After celebrating Doctor Who last issue, how about a game that pays tribute to the full spectrum of bleak and cheerful 20th Century British sci-fi? Australian solo developer Luke Miller tells us all about his Liberation.
When people talk of British sci-fi of the 1980s, video games are rarely part of the conversation, but you obviously believe there’s much that ties them together?
My subconscious went there before I had a clear explanation for what was calling me to make this game [Liberation]. I knew I wanted to make “my version of Elite”. I knew it had to have an Amiga retro computer flavour. I had a strong drive to push it towards Blake’s 7 and something was inexplicably telling me to make it as metal as possible even though I’m more of a synth-pop person. So for the first half of developing an Elite-style space game I was like “Why? Why? Why am I thinking Beano? Why am I thinking of Robots of Death? Why am I thinking Judge Dredd and Christopher H Bidmead?”
I was fighting it until I had a moment of clarity – that entire body of work (books, movies, TV, games, comics, audio and even the hardware) are all in the same thematic universe. Think about it … it was mostly created by people who grew up at the same time in the same part of the world with the same values and influences. On a cosmic time scale they’re basically the same person. Even the UK hardware scene at the time is part of it. Someone would be designing the ZX Spectrum in the morning, their friend would be writing the word processor software in the afternoon, their cousin would be writing a fanfic of The Tripods on it that evening and their next door neighbour would be writing a game based on that fanfic the next day.
It’s a complete ouroboros you rarely get in history. To the point the BBC Micro computer was even on screen as part of the TARDIS console in the 1980s. Douglas Adams not only wrote Hitchhiker’s Guide to the Galaxy, but also did a BBC TV and a video game version. You can’t separate any of it.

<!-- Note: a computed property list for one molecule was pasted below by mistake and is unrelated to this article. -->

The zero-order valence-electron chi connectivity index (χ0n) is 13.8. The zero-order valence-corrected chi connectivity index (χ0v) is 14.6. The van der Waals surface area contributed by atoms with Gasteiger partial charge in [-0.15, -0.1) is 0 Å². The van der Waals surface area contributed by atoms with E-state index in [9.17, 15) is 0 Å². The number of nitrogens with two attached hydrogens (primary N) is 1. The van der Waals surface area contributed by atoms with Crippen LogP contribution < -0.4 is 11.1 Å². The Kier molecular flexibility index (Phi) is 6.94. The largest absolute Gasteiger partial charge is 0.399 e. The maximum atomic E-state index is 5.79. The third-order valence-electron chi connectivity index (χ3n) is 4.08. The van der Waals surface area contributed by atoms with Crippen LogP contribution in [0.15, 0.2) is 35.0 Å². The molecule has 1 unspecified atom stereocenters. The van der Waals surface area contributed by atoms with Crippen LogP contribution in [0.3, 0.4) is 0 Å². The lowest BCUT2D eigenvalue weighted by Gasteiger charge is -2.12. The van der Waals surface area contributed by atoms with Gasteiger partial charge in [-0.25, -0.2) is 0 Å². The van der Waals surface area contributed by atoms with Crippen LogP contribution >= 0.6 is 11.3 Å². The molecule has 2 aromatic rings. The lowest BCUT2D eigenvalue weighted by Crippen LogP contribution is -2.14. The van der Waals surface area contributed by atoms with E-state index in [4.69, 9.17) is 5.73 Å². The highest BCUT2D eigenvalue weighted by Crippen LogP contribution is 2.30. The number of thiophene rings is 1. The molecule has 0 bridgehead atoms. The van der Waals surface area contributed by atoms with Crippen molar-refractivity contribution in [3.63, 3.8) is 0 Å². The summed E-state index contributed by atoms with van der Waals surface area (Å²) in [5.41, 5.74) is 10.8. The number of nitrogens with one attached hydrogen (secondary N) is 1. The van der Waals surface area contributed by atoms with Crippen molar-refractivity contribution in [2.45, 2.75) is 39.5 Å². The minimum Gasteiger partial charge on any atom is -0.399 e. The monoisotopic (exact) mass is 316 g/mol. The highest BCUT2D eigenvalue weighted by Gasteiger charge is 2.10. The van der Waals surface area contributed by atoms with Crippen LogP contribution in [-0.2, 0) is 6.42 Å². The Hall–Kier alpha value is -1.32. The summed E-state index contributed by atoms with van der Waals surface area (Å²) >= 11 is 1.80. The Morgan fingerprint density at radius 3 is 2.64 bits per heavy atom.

We focus on the technical brilliance of Elite but rarely on the cultural and artistic side of it. Apologies for the essay but I get really excited about it.
What is it about the sci-fi of that particular place and time that appeals to you?
On a production level, I love how simultaneously shit and brilliant it is. If you turn on an old episode of Doctor Who, the roundels (yeah, I know what they’re called) are FILTHY… but it’s still a time machine from another world. I find that relentlessly fascinating. All the BBC videotape sci-fi from that period is similar. The Liberator set in Blake’s 7 is literally falling apart by episode 10. The video camera in Survivors is so degraded there’s a green line down the left side of all the footage in season 3. In Star Cops the actors have to pretend to get out of their office chairs in zero-g. It’s an impossible acting challenge but they do it, somehow, rolling sideways with their arms in the air, and their hair messed up.
But I don’t see those as flaws! They’re actually the hallmarks of invention and passion and imagination and getting-it-done. Blake’s 7, a full space opera with planets and space battles, literally had 50 pounds per episode for special effects (it was budgeted as a non-sci-fi police procedural and had the same VFX budget). Using outside video cameras in Survivors instead of film meant more scenes outdoors, more rehearsals, more varied shots… giving it an energy and look far beyond other shows from 1975 … and it’s all documented. (Is that a BBC thing? A nerd thing? A British thing?) So that has massive appeal.
On a sci-fi level, I like how “hard” a lot of that era is. There’s a certain integrity to it. Red Dwarf is a comedy but the rules of the universe around aliens and the Jupiter Mining Corporation are quite consistent and persistent.